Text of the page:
The Political Science Lecture Series that is hosted by the Canisius College has had quite a lineup of speakers that have come to Buffalo over the years. President Harry S. Truman in 1962 started it all. Activist Alexander Ginzburg in 1979. President Jimmy Carter in 1993. Activist Robert F. Kennedy Jr. in 2009. Plus many others. On Monday, former Deputy Chief of Staff and Senior Advisor to President George W. Bush, Mr. Karl Rove, spoke at Canisius College’s Montante Cultural Center about the topic “Understanding America’s Challenges”.
I have attended this series in the past, and am amazed at how lucky we are here in Buffalo to hear so many different viewpoints, but I have never seen such a large crowd in attendance as this one. My estimate is that there were some 700-800 or so attendees in the main auditorium, in the back room, as well as in a separate room on campus that had closed circuit television. It looked to me that demographically the numbers broke down to around two men per every woman there.
When I was allowed in, I saw some people I knew had to wait in a line, and as it turned out not all of them were able to get in. There were three “Occupy” protesters out in front, not sure that they were going try to go in and hear the speaker. In historical timelines this day marked the one year anniversary of that movement. We were told Erie County Legislator Kevin Hardwick, who teaches government classes at Canisius College, was going to moderate the Q and A portion of the event with previously submitted written questions. Mr. Rove spoke for about 45 minutes, and the Q and A portion that followed was about 30 minutes.
Mr. Rove mentioned Buffalo a few times, when he talked about former House of Representative Thomas M. Reynolds, as well as talking about Cansius College, especially when he was telling some anecdotes throughout. But as his main topic was national in scope, his main focus was national as opposed to about Buffalo. Here are some of ideas that Mr. Rove talked about. I wasn’t allowed to record anything, so these are all from my notes and generalities:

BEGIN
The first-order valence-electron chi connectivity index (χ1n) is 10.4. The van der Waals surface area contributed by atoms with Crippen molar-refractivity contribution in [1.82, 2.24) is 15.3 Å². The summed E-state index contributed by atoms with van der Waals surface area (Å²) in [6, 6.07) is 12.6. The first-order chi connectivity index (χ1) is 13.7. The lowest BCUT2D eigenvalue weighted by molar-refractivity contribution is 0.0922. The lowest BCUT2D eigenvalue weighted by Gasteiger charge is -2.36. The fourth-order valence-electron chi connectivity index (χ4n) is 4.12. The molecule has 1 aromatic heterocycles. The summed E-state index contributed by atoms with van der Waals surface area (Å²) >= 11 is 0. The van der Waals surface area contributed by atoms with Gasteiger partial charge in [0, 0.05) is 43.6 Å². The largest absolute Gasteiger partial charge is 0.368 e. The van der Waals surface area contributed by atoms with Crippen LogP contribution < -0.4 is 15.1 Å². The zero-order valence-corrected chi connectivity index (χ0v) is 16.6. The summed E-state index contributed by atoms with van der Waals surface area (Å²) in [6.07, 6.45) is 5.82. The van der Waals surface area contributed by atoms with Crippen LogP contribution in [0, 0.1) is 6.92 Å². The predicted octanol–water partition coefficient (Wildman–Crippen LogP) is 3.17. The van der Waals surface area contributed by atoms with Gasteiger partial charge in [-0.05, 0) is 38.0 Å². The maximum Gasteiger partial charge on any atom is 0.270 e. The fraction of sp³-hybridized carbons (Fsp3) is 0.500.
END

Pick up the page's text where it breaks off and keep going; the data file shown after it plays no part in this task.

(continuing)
With presidential elections less than two months away voters were asking themselves if the candidates were up to running the country. The election is about the expectations of the future of our country.
There is a difference between running for office and serving once elected. When running you can say a lot more of what you may want to, but when you are serving you are held accountable.
Why is Governor Romney asked for his plan, while President Obama is not?
On the White House
There were a couple of things that were not apparent during campaigns, but apparent in office:
1. Decisions are easy to make during campaigns, but much harder to make in the White House.
2. There is surprisingly a lot of structure and process in the White House, but not so much on the campaign trail.
You better have a clarity of vision when you get to the White House.
In the White House 90% of everything is urgent, and the remaining 10% is important.
Expect the unexpected.